Thank you for your observations based upon your experience. I can only comment on the experiences that I observed.
But, you presented different perspectives that were equally, if not more significant than those that I experienced.
In my case, I don't remember the architect stamping all pages of the design with his license.
We had meetings, minutes with coordination/sign-off of the minutes following the meetings. But in the end, we were left with prints that were "as designed" (equivalent to a Cadillac), not corrected to as-built which was equivalent to a Chevet. The long-term observation is which is more important?
I am surprisingly amazed that you were able to be involved in the contract requirements. Very well done!
I agree with everything that Bruce said in his reply to me.
Let me add a few comments based on my experience.
Make sure the architect has stamped all pages of the design with his license.
Be present at all discussions with the architect and engineers.
Get your critical needs addressed in the contract to avoid expensive contract modifications.
Be present on the walkthrough inspection when developing the punch- list prior to the final inspection and sign-off.
Prudent Practices was significantly revised in 2011 and is still available free from NAP.edu and maintained a basic requirement (see section 9.B or pg. 213 or 9.C/pg. 219) for ventilation. But Prudent Practices is to basic to be useful for design and you can't rely on NFPA for occupational exposure control, their emphasis is fire prevention.
I strongly recommend following ACGIH's Industrial Ventilation: A Manual of Recommended Practice for Design, 29th Edition ALONG with Industrial Ventilation: A Manual of Recommended Practice for Operation and Maintenance, also 29th edition.
I would also strongly recommend that if an architect acts as specified below, DOCUMENT, with citations AND copies to your attorney at every step-.
And, oh by the way, if one happens to mention "value engineering" ensure that EHS has to sign off on ALL design changes in the contract language UP FRONT. Otherwise, a design may turn into a bait and switch with significant differences between as designed v. as built. Also, make sure they are keeping up with the as-built drawings. You could find yourself looking at specifications/prints later that are totally inaccurate.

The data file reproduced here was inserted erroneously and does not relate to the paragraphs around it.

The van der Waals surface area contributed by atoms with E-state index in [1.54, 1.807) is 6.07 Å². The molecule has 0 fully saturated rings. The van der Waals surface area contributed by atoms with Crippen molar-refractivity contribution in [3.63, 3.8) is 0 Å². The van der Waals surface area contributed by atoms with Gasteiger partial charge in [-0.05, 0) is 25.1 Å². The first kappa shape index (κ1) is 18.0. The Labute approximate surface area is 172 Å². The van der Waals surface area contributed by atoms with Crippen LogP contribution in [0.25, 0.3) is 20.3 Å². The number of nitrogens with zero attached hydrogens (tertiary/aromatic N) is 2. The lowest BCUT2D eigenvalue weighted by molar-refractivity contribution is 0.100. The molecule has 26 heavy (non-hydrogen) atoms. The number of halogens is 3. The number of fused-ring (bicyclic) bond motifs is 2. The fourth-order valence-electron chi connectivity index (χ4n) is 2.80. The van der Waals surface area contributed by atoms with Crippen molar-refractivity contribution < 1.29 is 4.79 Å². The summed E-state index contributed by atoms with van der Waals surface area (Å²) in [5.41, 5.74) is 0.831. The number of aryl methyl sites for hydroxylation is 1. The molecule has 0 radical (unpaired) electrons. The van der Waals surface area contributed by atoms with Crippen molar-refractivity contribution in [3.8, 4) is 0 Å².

Just my personal opinions,
This citation is probably dated but it is a good starting point. the book has a chapter on laboratory design.
Hi DCHAS colleagues,
Does anyone know the best way to estimate occupancies for college teaching labs based on square footage and the exact sources for those estimates? I've seen several sources state 50 ft2 and cite the NFPA but I'm having trouble figuring out how to locate that specific information in the fire code.
Also, does anyone know if that refers to gross or net (i.e. after benches/hoods/etc.) square footage?
If you want some context- I've include all the drama-laden details below.
Instructor, Pasadena City College
Details for context (Warning: drama-ahead!):
We're getting a new science building to replace our old building that was condemned for seismic issues. We just found out a month ago that the plans for the building were somehow finalized at the state chancellor's office without anyone's knowledge and that the submitted plans were designed in-house by someone in facilities rather than an actual architect. Based on our analysis, the new building will drop our lab enrollment capacity to almost 75% of what we can currently manage, which is 70% of what we where historically offering before our old building was condemned. (There are other issues, including that its five stories with one elevator.) We've been told very firmly that we can not make any changes to the building without losing our spot in the funding queue. (We're fine with this, the district board is not.)
When we talked to the architects about the square footage issue, they claimed that egress was the only issue for teaching lab occupancy and that they were unfamiliar with the 50 ft2/student value we were citing. [The architects were also rather mysteriously chosen since they didn't appear as one of the finalists selected by the committee. We've found several news articles about lawsuits involving code violations by this firm.)
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